An embodiment of the present invention will now be described by way of example, with reference to the accompanying drawings, in which:
FIG. 1 is a sectional view from the side of a release device according to the present invention;
FIG. 2 is a view from above of the device of FIG. 1;
FIG. 3 is a side elevation of the piercing device or spike and its mounting;
FIG. 4 is a an enlarged sectional view of FIG. 1 showing the piercing device and disc in more detail;
FIG. 5 is a sectional view through an alternative form of the device;
FIG. 6 is a part sectional view of a further alternative form of the device;
FIGS. 7 and 8 are, respectively, edge and side views of a preferred form of piercing spike; and
FIG. 9 is a sectional view of a preferred release link profile.
The release device shown in FIGS. 1 to 4 comprises a main body 10 in which is formed a liquid filled chamber 12 containing a piston 14. A suitable liquid for chamber 12 is hydraulic oil. The chamber 12 is sealed by plug 16, removable to allow filling of the liquid.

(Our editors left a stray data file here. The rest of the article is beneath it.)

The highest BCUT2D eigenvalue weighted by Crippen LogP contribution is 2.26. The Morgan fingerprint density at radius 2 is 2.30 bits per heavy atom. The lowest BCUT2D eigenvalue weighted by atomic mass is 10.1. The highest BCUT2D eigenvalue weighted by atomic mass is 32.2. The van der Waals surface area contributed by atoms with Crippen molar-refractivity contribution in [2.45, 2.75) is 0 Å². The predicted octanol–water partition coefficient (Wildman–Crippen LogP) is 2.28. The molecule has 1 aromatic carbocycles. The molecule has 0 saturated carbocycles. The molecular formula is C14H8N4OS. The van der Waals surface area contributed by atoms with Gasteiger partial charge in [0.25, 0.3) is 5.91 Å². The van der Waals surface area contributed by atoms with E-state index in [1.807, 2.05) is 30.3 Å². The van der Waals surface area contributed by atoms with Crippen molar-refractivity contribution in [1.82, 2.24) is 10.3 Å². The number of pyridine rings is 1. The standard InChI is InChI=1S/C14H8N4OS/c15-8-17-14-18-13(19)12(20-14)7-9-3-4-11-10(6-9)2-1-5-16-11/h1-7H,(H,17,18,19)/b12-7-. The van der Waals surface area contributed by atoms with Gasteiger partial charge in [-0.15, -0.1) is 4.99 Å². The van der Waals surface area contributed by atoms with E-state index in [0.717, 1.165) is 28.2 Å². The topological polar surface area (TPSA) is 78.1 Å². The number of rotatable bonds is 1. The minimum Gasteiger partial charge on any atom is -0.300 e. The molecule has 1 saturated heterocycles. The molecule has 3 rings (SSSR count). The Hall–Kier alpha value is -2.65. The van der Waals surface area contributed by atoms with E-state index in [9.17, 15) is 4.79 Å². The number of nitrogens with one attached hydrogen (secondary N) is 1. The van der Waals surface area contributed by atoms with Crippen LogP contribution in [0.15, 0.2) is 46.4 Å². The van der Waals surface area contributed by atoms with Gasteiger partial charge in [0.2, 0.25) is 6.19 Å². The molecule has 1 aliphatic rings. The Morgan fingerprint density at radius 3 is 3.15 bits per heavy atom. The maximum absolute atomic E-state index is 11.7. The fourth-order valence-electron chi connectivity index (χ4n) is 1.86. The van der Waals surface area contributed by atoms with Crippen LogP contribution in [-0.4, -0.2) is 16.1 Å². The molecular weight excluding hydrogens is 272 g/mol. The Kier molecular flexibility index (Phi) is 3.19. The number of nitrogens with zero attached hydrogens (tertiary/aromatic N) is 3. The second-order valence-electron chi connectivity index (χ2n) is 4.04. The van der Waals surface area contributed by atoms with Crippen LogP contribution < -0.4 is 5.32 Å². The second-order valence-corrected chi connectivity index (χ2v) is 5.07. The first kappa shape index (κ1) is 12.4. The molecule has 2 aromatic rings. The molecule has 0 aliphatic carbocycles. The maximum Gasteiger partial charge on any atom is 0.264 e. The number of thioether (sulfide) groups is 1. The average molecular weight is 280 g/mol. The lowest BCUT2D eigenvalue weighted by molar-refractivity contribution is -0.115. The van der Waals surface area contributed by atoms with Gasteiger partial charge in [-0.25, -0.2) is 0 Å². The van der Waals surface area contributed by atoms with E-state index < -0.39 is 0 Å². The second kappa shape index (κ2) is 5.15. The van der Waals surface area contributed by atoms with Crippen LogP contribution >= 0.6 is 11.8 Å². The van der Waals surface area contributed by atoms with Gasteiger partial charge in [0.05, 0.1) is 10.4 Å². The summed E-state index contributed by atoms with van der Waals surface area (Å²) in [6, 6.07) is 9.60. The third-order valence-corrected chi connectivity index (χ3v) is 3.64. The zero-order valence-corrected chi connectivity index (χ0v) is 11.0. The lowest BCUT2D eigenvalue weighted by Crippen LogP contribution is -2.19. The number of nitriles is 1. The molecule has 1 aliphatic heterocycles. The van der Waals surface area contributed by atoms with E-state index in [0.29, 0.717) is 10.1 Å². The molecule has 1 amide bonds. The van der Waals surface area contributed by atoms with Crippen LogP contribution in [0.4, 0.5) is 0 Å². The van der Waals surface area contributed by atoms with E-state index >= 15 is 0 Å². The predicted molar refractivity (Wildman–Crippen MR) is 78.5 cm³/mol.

A diaphragm housing 18 is attached to one wall of the main body 10. The housing 18 includes a chamber 20 which is open to the atmosphere via a perforated cap 22, and a diaphragm 24 which closes this chamber 20. Behind the diaphragm 24 is a sealed internal chamber 25 attached to the diaphragm 24 is a plunger 26 which supports a spike 30 (see FIG. 3 particularly). The tip of the spike is fluted or otherwise formed so as to rupture, rather than pierce and subsequently plug. A suitable shape is illustrated in FIGS. 7 and 8. The blade portion of the spike 30 has a taper of about 40° in profile (FIG. 8), and is wider than the body of the spike in plan (FIG. 7). Furthermore, the cutting tip is not exactly transverse to the axis of the spike 30 but is inclined by about 10° to about 30° to allow easier cutting,. Each of these features independently enhance the rupturing effect of the spike 30.